One of the things about football is that there is always another team you have to defeat. War is permanent. This is the central fact of the game. You want a guy who always fights because you always have to fight. Who does he have to fight? The other guy, naturally—it doesn't matter exactly who.

But in life? When you're fighting with guns and bombs? Well, it kind of matters who you're fighting; one ought to know who the enemy is—at the very least. But does anyone know whom Pat Tillman was actually fighting when he was killed? Not according to the news reports. As far as I could tell from most of the breathless paeans that appeared last weekend, the former Arizona State star died protecting our freedom from…a bunch of unidentified guys.

The most specific of the news reports came from a New York Times story by Bill Pennington, Carlotta Gall and Carol Pogash. The article did not identify who killed Tillman. It guessed by implication, in the following paragraph:

Military officials in Kabul said yesterday that his unit was patrolling one of the most dangerous areas of Afghanistan, close to the Pakistani border, in a valley where Al Qaeda and Taliban forces are known to cross into Afghanistan from Pakistan. American forces have been on special alert in recent weeks, watching for Al Qaeda and other fighters escaping an operation by Pakistani forces on their side of the border.

The New York Times, the most in-depth paper of record in the country, could do no more than elliptically identify Tillman's killers as being either Al Qaeda, Taliban or "other fighters." But even in this, they outclassed virtually every other paper in the country, at least showing interest in the question. The Times story assumed that readers understood the context of the Afghanistan operation and had been following the last two years' developments—it was assumed, in other words, that readers could distinguish between fighting terrorists, fighting regional warlords, fighting new fanatical groups completely unrelated to al Qaeda and merely fighting to stave off complete anarchy in a collapsing nation-building effort.

No one else bothered to be that specific. The typical sentiment was echoed by NFL commissioner Paul Tagliabue, who said at the draft: "Pat Tillman personified the best values of America and of the National Football League. Like other men and women protecting our freedom around the globe, he made the ultimate sacrifice and gave his life for his country.''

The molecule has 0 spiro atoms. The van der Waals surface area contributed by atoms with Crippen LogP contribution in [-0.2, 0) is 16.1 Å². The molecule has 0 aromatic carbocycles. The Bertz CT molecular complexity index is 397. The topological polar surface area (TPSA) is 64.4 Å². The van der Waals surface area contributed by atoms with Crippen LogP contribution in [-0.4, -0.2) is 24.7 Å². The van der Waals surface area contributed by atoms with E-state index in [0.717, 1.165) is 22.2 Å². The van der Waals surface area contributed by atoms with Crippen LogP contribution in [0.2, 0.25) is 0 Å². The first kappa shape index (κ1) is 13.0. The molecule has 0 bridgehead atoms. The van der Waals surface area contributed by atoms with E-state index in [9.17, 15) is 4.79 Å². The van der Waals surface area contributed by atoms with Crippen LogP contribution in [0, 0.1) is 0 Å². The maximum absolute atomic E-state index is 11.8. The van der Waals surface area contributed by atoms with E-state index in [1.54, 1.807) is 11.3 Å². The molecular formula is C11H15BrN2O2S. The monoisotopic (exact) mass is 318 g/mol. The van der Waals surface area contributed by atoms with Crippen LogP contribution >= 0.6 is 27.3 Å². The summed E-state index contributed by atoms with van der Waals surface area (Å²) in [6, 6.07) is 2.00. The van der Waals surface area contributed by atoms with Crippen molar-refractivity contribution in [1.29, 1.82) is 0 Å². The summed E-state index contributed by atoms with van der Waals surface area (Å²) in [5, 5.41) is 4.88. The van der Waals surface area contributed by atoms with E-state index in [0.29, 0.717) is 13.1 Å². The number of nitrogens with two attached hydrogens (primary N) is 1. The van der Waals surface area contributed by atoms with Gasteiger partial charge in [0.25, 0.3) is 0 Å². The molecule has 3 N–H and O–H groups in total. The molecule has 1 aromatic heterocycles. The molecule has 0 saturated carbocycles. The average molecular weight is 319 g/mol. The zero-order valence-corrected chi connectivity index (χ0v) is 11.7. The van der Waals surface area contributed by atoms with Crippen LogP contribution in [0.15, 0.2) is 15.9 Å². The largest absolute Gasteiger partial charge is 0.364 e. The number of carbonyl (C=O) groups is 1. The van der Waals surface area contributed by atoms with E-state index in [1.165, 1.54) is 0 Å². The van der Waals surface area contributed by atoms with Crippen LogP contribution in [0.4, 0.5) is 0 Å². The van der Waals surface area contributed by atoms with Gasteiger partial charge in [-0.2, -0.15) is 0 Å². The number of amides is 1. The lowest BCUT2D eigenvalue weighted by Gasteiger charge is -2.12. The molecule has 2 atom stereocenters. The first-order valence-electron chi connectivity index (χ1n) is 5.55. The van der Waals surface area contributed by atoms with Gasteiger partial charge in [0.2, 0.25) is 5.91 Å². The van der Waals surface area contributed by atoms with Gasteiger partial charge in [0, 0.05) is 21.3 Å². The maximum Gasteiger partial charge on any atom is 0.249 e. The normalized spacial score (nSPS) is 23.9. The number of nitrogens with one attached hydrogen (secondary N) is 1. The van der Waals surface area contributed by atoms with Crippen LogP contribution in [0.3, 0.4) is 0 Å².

Tagliabue was flanked by five Marines when he made his statement. That is what the life of Pat Tillman was reduced to: a soldier's confusing, nightmare death converted into the simpler currency of mainstream sports values. You don't have to ask why, you don't have to ask where, you don't have to ask by whom. All you have to do is stand in a nest of Marines and read off the same old lie: Dulce et decorum est pro patria mori. Because that's true enough for football. We're in a lot of trouble if that becomes enough for life, too.

05-01-2004, 02:42 PM
If only Bush and Kerry deserved to share a section in this forum with Pat Tillman. i/expressions/face-icon-small-frown.gif

05-01-2004, 05:25 PM
some people can really ramble on and on without really saying anything...

05-01-2004, 06:28 PM

05-01-2004, 11:37 PM
Although it was a unique story of an unusual person who acted—uncharacteristically for an American—out of a strong sense of conviction and individual purpose, it was at the same time a story whose every contour fit with perfect snugness into the more moronic assumptions of mainstream American thought.

Horse SHIT. Americans have long been the first to defend those who cannot. Americans symbolize and personify those who act on a strong sense of conviction and purpose on adaily basis. This writer is a f*cking moron.

05-01-2004, 11:39 PM
All you have to know about this assmunch writer is that his first thoughts were about Sportscenter when he heard of the death of a hero patriot.

05-03-2004, 09:30 PM
The Uncelebrity
Pat Tillman, R.I.P.